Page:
As a storyteller, I integrate all my diverse art practices because my main practice is the empowerment of my people, first and foremost. Empowerment, and documenting my culture within contemporary society. But I also want to be that positive representative of my people, which I did not get to see on stage or on TV, in magazines, or in the very limited social media back in the day. Consider the Black Lives Matter movement, stopping black deaths in custody. All that stuff happened 50 years ago. It is just that it is being filmed now. And now I am documenting it. I think it is really important for people in the arts to stay grounded and to stay true. The stories have been told before; I am just doing it in a different medium. I think my biggest life goal, or my purpose, is being the best ancestor that I can be in my time.

3.7. Miri

I see my role in Marrugeku at the moment as one of responsibility. For the last fifteen years, especially the last few years, I was like a sponge. I absorbed a lot of stuff. Now I have this responsibility to bring it out. I feel I have a responsibility that is why I am here to help produce this amalgamation and meeting of different physical practices. But of course, the physical practices are totally bound up in people, and life, and culture, and politics.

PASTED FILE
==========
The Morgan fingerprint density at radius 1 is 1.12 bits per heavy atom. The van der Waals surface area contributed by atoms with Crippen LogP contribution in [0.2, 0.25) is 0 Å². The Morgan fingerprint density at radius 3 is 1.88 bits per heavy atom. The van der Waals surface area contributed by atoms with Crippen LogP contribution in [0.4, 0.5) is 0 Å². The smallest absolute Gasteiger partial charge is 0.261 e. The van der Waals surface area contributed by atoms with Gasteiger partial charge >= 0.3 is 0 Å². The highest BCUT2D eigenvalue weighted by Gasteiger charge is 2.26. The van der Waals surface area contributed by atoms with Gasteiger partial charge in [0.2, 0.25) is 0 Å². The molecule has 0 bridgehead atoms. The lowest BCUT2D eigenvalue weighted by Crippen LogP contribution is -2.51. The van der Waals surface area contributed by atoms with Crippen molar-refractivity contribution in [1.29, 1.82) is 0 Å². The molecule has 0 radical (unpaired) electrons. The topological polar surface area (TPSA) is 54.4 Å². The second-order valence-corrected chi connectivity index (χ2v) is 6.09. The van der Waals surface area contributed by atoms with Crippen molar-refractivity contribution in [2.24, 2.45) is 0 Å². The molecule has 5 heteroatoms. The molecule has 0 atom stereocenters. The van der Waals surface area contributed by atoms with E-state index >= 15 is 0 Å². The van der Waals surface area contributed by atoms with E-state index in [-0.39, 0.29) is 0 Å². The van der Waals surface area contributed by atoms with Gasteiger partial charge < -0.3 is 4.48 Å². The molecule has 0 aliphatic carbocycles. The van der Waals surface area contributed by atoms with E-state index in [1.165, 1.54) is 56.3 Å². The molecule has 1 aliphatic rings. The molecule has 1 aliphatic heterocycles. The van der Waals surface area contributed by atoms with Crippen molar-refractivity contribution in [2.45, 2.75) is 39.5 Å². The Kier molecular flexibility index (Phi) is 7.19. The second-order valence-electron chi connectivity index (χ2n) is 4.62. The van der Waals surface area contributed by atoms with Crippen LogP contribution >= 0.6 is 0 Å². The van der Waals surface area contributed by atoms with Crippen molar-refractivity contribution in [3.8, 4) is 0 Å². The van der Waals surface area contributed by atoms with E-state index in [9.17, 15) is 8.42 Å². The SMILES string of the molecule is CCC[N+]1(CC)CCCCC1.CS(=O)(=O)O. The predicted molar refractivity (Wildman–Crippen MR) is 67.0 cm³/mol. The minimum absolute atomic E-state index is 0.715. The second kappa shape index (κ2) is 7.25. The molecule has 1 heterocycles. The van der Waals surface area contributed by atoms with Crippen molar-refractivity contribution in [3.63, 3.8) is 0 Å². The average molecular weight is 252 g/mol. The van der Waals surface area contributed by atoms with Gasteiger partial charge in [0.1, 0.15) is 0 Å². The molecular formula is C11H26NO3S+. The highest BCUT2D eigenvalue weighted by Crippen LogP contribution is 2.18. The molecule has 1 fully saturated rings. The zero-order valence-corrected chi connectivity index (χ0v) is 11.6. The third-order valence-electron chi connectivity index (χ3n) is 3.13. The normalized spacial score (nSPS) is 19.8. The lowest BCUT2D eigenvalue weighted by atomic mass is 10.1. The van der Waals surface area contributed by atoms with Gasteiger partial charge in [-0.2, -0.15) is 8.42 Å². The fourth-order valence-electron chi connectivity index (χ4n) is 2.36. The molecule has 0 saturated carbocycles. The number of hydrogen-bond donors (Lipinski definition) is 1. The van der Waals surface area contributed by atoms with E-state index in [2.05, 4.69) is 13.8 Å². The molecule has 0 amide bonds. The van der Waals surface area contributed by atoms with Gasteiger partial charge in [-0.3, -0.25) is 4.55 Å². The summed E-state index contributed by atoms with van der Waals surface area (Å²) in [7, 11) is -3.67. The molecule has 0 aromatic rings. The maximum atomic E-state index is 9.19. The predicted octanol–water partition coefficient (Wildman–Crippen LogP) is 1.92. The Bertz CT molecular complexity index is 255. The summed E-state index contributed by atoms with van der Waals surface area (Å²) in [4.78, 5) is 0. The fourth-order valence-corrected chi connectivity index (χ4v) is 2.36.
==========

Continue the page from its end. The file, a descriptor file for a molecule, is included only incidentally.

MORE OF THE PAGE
3.8. Zach

Now that I do have the platform to be able to showcase my culture, my voice, there is strength to that. I know that my face being shown on stage, or my face being shown on posters, would move people in the community and strengthen everyone. That is what keeps you doing it. This is probably the only contract that I have worked on that specifically talks about the experience of racialized people, incarceration, and similar issues. I make sure that I delve into mainstream works as well so people do not assume that all we can do is validate ourselves and our history, and experiences.